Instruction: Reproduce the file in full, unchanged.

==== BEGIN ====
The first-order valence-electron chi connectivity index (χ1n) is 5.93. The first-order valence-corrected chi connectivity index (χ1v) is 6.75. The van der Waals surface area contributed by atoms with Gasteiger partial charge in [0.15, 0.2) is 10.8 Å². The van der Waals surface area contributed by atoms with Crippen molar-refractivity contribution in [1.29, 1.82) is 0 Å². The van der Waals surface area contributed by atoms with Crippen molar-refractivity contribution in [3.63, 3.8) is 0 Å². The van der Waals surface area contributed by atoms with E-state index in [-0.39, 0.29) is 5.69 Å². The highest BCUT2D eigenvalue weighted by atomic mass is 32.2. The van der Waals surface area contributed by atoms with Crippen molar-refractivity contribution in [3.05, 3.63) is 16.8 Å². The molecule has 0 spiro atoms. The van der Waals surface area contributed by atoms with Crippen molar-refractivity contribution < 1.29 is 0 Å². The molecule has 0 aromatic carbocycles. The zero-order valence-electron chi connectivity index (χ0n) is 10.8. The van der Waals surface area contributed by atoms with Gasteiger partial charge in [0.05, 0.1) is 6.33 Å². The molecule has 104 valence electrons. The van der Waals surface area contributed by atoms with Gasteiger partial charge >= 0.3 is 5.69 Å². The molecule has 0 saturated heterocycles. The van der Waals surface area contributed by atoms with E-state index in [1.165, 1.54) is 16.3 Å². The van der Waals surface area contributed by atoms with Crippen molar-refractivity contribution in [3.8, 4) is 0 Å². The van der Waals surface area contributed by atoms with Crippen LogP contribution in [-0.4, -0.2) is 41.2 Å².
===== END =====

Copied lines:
The first-order valence-electron chi connectivity index (χ1n) is 5.93. The first-order valence-corrected chi connectivity index (χ1v) is 6.75. The van der Waals surface area contributed by atoms with Gasteiger partial charge in [0.15, 0.2) is 10.8 Å². The van der Waals surface area contributed by atoms with Crippen molar-refractivity contribution in [1.29, 1.82) is 0 Å². The van der Waals surface area contributed by atoms with Crippen molar-refractivity contribution in [3.63, 3.8) is 0 Å². The van der Waals surface area contributed by atoms with E-state index in [-0.39, 0.29) is 5.69 Å². The highest BCUT2D eigenvalue weighted by atomic mass is 32.2. The van der Waals surface area contributed by atoms with Crippen molar-refractivity contribution in [3.05, 3.63) is 16.8 Å². The molecule has 0 spiro atoms. The van der Waals surface area contributed by atoms with Crippen molar-refractivity contribution < 1.29 is 0 Å². The molecule has 0 aromatic carbocycles. The zero-order valence-electron chi connectivity index (χ0n) is 10.8. The van der Waals surface area contributed by atoms with Gasteiger partial charge in [0.05, 0.1) is 6.33 Å². The molecule has 104 valence electrons. The van der Waals surface area contributed by atoms with Gasteiger partial charge >= 0.3 is 5.69 Å². The molecule has 0 saturated heterocycles. The van der Waals surface area contributed by atoms with E-state index in [1.165, 1.54) is 16.3 Å². The van der Waals surface area contributed by atoms with Crippen molar-refractivity contribution in [3.8, 4) is 0 Å². The van der Waals surface area contributed by atoms with Crippen LogP contribution in [-0.4, -0.2) is 41.2 Å².